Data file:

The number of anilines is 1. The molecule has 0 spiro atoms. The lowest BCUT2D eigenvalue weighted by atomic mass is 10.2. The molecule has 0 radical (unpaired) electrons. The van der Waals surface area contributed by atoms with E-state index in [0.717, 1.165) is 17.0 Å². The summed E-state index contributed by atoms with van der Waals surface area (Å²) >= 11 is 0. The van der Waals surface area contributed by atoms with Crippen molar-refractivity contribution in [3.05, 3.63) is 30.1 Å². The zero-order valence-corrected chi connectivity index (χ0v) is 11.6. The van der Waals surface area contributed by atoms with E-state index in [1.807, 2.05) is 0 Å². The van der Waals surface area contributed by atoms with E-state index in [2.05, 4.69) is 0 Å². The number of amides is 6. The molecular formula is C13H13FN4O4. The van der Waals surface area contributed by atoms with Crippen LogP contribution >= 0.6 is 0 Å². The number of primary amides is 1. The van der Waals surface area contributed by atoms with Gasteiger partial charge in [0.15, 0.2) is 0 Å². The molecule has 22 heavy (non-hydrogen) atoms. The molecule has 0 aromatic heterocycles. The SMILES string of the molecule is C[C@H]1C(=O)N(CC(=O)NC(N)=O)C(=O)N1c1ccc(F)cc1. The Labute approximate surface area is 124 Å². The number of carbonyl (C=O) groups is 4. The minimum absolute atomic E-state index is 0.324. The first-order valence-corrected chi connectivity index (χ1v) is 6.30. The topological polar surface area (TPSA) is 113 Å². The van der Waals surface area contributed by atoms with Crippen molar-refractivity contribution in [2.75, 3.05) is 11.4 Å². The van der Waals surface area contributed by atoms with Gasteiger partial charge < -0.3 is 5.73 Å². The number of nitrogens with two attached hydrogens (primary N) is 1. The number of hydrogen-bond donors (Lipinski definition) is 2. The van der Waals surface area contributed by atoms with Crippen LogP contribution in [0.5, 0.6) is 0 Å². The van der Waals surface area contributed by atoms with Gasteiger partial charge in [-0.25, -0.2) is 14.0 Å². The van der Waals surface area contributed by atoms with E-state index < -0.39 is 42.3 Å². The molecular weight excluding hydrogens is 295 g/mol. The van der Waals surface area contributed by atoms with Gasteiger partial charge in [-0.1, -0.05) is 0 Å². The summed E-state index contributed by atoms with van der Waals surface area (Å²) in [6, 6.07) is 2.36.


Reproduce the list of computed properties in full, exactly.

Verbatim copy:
The number of anilines is 1. The molecule has 0 spiro atoms. The lowest BCUT2D eigenvalue weighted by atomic mass is 10.2. The molecule has 0 radical (unpaired) electrons. The van der Waals surface area contributed by atoms with E-state index in [0.717, 1.165) is 17.0 Å². The summed E-state index contributed by atoms with van der Waals surface area (Å²) >= 11 is 0. The van der Waals surface area contributed by atoms with Crippen molar-refractivity contribution in [3.05, 3.63) is 30.1 Å². The zero-order valence-corrected chi connectivity index (χ0v) is 11.6. The van der Waals surface area contributed by atoms with E-state index in [1.807, 2.05) is 0 Å². The van der Waals surface area contributed by atoms with E-state index in [2.05, 4.69) is 0 Å². The number of amides is 6. The molecular formula is C13H13FN4O4. The van der Waals surface area contributed by atoms with Crippen LogP contribution >= 0.6 is 0 Å². The number of primary amides is 1. The van der Waals surface area contributed by atoms with Gasteiger partial charge in [0.15, 0.2) is 0 Å². The molecule has 22 heavy (non-hydrogen) atoms. The molecule has 0 aromatic heterocycles. The SMILES string of the molecule is C[C@H]1C(=O)N(CC(=O)NC(N)=O)C(=O)N1c1ccc(F)cc1. The Labute approximate surface area is 124 Å². The number of carbonyl (C=O) groups is 4. The minimum absolute atomic E-state index is 0.324. The first-order valence-corrected chi connectivity index (χ1v) is 6.30. The topological polar surface area (TPSA) is 113 Å². The van der Waals surface area contributed by atoms with Crippen molar-refractivity contribution in [2.75, 3.05) is 11.4 Å². The van der Waals surface area contributed by atoms with Gasteiger partial charge < -0.3 is 5.73 Å². The number of nitrogens with two attached hydrogens (primary N) is 1. The number of hydrogen-bond donors (Lipinski definition) is 2. The van der Waals surface area contributed by atoms with Crippen LogP contribution in [0.5, 0.6) is 0 Å². The van der Waals surface area contributed by atoms with Gasteiger partial charge in [-0.25, -0.2) is 14.0 Å². The van der Waals surface area contributed by atoms with E-state index < -0.39 is 42.3 Å². The molecular weight excluding hydrogens is 295 g/mol. The van der Waals surface area contributed by atoms with Gasteiger partial charge in [-0.1, -0.05) is 0 Å². The summed E-state index contributed by atoms with van der Waals surface area (Å²) in [6, 6.07) is 2.36.